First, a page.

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Theatre Reviews

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Manchester theatre reviews
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Manchester theatre reviews

Manchester Sound: The Massacre

Manchester Sound: The Massacre by Polly Wiseman

Presented by Library Theatre, Directed by Paul Jepson

At a secret venue in the Northern Quarter

Reviewed by Fat Roland June 2013

 

Justin Bieber is on a trip. It’s a trip to the visitor’s book in Anne Frank House. He writes a comment that she “would have been a belieber”. It causes an international storm. The entire universe resolves never to mesh historical tragedy with modern pop culture ever again.

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Manchester theatre reviews

Mysterious Skin

Mysterious Skin by Prince Gomolvilas

Produced by Vertigo, Performed at Three Minute Theatre

Reviewed by Simon Belt May 2013

 

What a pleasure to return to Manchester’s Three Minute Theatre, with its welcoming and intimate atmosphere, and generally quite experimental theatrical productions. Mysterious Skin written as a stage adaptation by Prince Gomolvilas (2003), from the novel by Scott Heim (1995), and produced here by Vertigo was one such production, tests the sensibilities of the audience with a real, in your face emotional drama drawing you in and inviting you to be a part of the journey. It was also decidedly unnerving and uncomfortable viewing, so I'll try and unpick it as an experience.

 

The off beat story is based around two young men from dysfunctional families in small town America with wildly different degrees of comfort around their own sexuality. One is a rather nerdy young lad who isn't comfortable with sexual advances from a wannabe girlfriend, and the other an occassional male prostitute, seemingly very relaxed about sexual activity albeit not with women

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Away From Home

Away From Home by Rob Ward and Martin Jameson

Produced by Working Progress

To be reviewed by Simon Belt Juy 2013

 

Kyle is comfortable with his life as a gay male escort until the day he is hired by a premiership footballer, and finds himself falling in love.

 

But can Kyle maintain a relationship with a closeted footballer in a country where not one pro player is out? Can he go on pretending that the homophobia endemic in the game is nothing to do with him? Does he know what a relationship means, when, for him, sex has only ever been a transaction? Can he ever tell his friends – and his family – the truth?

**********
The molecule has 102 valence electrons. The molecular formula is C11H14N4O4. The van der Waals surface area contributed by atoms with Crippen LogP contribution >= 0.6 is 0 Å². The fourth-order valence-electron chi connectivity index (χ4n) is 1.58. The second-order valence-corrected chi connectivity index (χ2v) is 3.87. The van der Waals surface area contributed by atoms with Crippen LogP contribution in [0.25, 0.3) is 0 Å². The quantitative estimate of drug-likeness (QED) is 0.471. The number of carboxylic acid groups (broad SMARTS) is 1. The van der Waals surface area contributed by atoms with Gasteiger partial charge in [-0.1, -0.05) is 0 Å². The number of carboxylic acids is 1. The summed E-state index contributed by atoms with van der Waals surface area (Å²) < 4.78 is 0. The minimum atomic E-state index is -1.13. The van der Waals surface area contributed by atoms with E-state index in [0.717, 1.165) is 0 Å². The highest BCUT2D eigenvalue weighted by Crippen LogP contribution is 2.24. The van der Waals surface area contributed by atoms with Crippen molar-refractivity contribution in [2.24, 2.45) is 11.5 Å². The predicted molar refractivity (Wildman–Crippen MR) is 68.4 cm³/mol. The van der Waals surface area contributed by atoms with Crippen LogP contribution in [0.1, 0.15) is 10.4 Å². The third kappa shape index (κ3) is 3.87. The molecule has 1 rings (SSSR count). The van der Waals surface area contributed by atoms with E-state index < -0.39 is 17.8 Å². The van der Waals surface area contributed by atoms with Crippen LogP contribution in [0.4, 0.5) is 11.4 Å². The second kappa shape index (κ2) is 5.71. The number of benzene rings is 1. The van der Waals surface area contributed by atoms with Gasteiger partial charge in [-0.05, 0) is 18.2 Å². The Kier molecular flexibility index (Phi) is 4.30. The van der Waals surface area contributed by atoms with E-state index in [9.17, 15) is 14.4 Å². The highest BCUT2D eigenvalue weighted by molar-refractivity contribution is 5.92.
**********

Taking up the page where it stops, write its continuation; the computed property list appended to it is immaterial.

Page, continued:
An edgy, moving and subversive one man show laced with sharp humour tackling football’s last taboo.

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How to relax in Amsterdam

How to relax in Amsterdam by John Waterhouse

At Salford Arts Theatre

Reviewed by Yvonne Cawley May 2013


If you fancy a great night out at the theatre, to indulge yourself with a good old fashioned comedy, complete with outrageously over the top characters; well you don’t want to miss out on the latest play by John Waterhouse, currently on at the Salford Arts Theatre until Saturday 25 May 2013.

 

Relaxing in Amsterdam tells the story of recently divorced Peter, who after meeting Saskia on holiday in Andalucia, decides to ‘pack up his troubles’ and arranges to stay with her for a few weeks at her apartment in Amsterdam. If sightseeing and reading were what he had in mind, then he gets a lot more than he bargained for on this trip! Not long after he arrives, pictures of Peter robbing a bank are splashed all over the local news! Hmm not helped by the fact that Saskia’s would be boyfriend is a policeman!!

 

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It's not Fair! by Rhema Productions

It's not Fair! by Rhema Productions

Written by Mike Peacock, Performed by Mike & Becky Peacock

Reviewed by Simon Belt May 2014

 

This show is designed to be both an entertaining theatrical experience, and to encourage people to engage with the issue of human trafficking. The aim is to move audience members, spurring them to take action by working with human trafficking organizations & fairtrade groups. Mike and Becky Peacock, who are Rhema Productions, regularly perform in Arts Centres, Churches and Secondary Schools, so did it live up to its billing?

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Female Transport at 3MT

Female Transport by Steve Gooch

Presented by Stone Jetty Productions at 3MT

Reviewed by Simon Belt May 2013

 

It seems that I'm living through a popular revival or at least a fairly popular reworking of second-wave feminism - and theatre and the performaning arts is in no way behind the door or outside of this trend. The Three Minute Theatre in Manchester's Northern Quarter is giving special focus to female artists this year. And so it is quite fitting for 3MT to invite Sarah Wilkinson of Stone Jetty Productions to present her own production of Female Transport, written by Steve Gooch and first performed at the Half Moon Theatre, London in November 1973, marking its 40th anniversary.

 

Female Transport is set in the harsh times of 1807 on a convict ship, and focusses on six women convicts - Winnie, Madge, Pitty, Charlotte, Nance and Sarah as they are transported to work camps in Australia, brutally managed by their imposing jailer Sarge (Nick Cornwall). 

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